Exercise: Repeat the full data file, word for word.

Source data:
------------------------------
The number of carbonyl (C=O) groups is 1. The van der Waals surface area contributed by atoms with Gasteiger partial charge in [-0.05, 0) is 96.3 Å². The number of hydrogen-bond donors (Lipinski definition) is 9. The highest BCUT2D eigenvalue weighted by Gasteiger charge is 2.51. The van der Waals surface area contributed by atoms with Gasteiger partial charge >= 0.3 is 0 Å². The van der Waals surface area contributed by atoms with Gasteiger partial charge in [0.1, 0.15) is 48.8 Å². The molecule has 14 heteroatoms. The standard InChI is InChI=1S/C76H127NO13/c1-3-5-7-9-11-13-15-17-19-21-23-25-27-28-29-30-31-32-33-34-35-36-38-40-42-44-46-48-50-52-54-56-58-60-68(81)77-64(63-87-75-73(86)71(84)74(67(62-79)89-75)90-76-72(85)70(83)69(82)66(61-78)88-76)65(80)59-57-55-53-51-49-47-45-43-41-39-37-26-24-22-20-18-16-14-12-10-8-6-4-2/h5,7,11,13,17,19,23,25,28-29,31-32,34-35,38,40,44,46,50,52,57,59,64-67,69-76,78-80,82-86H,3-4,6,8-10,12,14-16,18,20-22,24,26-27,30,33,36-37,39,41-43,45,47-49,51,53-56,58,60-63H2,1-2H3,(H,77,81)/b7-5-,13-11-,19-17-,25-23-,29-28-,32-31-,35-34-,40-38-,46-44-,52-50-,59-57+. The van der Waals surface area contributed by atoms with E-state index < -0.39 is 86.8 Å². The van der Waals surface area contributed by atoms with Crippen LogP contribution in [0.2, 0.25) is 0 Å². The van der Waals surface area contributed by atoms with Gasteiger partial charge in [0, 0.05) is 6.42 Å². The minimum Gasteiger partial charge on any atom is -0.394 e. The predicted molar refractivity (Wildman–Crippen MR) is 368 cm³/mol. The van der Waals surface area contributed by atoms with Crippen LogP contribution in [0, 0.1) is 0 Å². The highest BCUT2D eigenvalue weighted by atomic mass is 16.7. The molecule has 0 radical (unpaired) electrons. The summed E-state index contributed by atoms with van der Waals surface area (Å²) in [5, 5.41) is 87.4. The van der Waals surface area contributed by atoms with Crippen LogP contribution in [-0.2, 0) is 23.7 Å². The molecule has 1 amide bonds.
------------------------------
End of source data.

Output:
The number of carbonyl (C=O) groups is 1. The van der Waals surface area contributed by atoms with Gasteiger partial charge in [-0.05, 0) is 96.3 Å². The number of hydrogen-bond donors (Lipinski definition) is 9. The highest BCUT2D eigenvalue weighted by Gasteiger charge is 2.51. The van der Waals surface area contributed by atoms with Gasteiger partial charge >= 0.3 is 0 Å². The van der Waals surface area contributed by atoms with Gasteiger partial charge in [0.1, 0.15) is 48.8 Å². The molecule has 14 heteroatoms. The standard InChI is InChI=1S/C76H127NO13/c1-3-5-7-9-11-13-15-17-19-21-23-25-27-28-29-30-31-32-33-34-35-36-38-40-42-44-46-48-50-52-54-56-58-60-68(81)77-64(63-87-75-73(86)71(84)74(67(62-79)89-75)90-76-72(85)70(83)69(82)66(61-78)88-76)65(80)59-57-55-53-51-49-47-45-43-41-39-37-26-24-22-20-18-16-14-12-10-8-6-4-2/h5,7,11,13,17,19,23,25,28-29,31-32,34-35,38,40,44,46,50,52,57,59,64-67,69-76,78-80,82-86H,3-4,6,8-10,12,14-16,18,20-22,24,26-27,30,33,36-37,39,41-43,45,47-49,51,53-56,58,60-63H2,1-2H3,(H,77,81)/b7-5-,13-11-,19-17-,25-23-,29-28-,32-31-,35-34-,40-38-,46-44-,52-50-,59-57+. The van der Waals surface area contributed by atoms with E-state index < -0.39 is 86.8 Å². The van der Waals surface area contributed by atoms with Crippen LogP contribution in [0.2, 0.25) is 0 Å². The van der Waals surface area contributed by atoms with Gasteiger partial charge in [0, 0.05) is 6.42 Å². The minimum Gasteiger partial charge on any atom is -0.394 e. The predicted molar refractivity (Wildman–Crippen MR) is 368 cm³/mol. The van der Waals surface area contributed by atoms with Crippen LogP contribution in [0, 0.1) is 0 Å². The highest BCUT2D eigenvalue weighted by atomic mass is 16.7. The molecule has 0 radical (unpaired) electrons. The summed E-state index contributed by atoms with van der Waals surface area (Å²) in [5, 5.41) is 87.4. The van der Waals surface area contributed by atoms with Crippen LogP contribution in [-0.2, 0) is 23.7 Å². The molecule has 1 amide bonds.